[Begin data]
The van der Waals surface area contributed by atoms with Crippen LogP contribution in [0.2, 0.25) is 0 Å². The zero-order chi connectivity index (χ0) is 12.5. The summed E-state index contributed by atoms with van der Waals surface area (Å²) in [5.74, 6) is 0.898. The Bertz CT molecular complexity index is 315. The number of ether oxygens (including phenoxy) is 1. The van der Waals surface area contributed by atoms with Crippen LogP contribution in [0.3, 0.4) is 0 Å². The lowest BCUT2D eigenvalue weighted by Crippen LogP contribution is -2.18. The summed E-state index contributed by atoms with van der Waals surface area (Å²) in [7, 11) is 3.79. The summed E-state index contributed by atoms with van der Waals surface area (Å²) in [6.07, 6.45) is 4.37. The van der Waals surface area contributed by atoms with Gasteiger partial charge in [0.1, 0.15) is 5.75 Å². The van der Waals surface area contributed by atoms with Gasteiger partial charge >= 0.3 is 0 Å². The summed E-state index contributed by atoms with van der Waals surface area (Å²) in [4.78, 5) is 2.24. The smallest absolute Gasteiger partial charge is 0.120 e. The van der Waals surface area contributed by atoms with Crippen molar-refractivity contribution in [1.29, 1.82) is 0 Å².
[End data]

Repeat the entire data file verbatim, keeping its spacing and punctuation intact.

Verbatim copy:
The van der Waals surface area contributed by atoms with Crippen LogP contribution in [0.2, 0.25) is 0 Å². The zero-order chi connectivity index (χ0) is 12.5. The summed E-state index contributed by atoms with van der Waals surface area (Å²) in [5.74, 6) is 0.898. The Bertz CT molecular complexity index is 315. The number of ether oxygens (including phenoxy) is 1. The van der Waals surface area contributed by atoms with Crippen LogP contribution in [0.3, 0.4) is 0 Å². The lowest BCUT2D eigenvalue weighted by Crippen LogP contribution is -2.18. The summed E-state index contributed by atoms with van der Waals surface area (Å²) in [7, 11) is 3.79. The summed E-state index contributed by atoms with van der Waals surface area (Å²) in [6.07, 6.45) is 4.37. The van der Waals surface area contributed by atoms with Gasteiger partial charge in [0.1, 0.15) is 5.75 Å². The van der Waals surface area contributed by atoms with Gasteiger partial charge >= 0.3 is 0 Å². The summed E-state index contributed by atoms with van der Waals surface area (Å²) in [4.78, 5) is 2.24. The smallest absolute Gasteiger partial charge is 0.120 e. The van der Waals surface area contributed by atoms with Crippen molar-refractivity contribution in [1.29, 1.82) is 0 Å².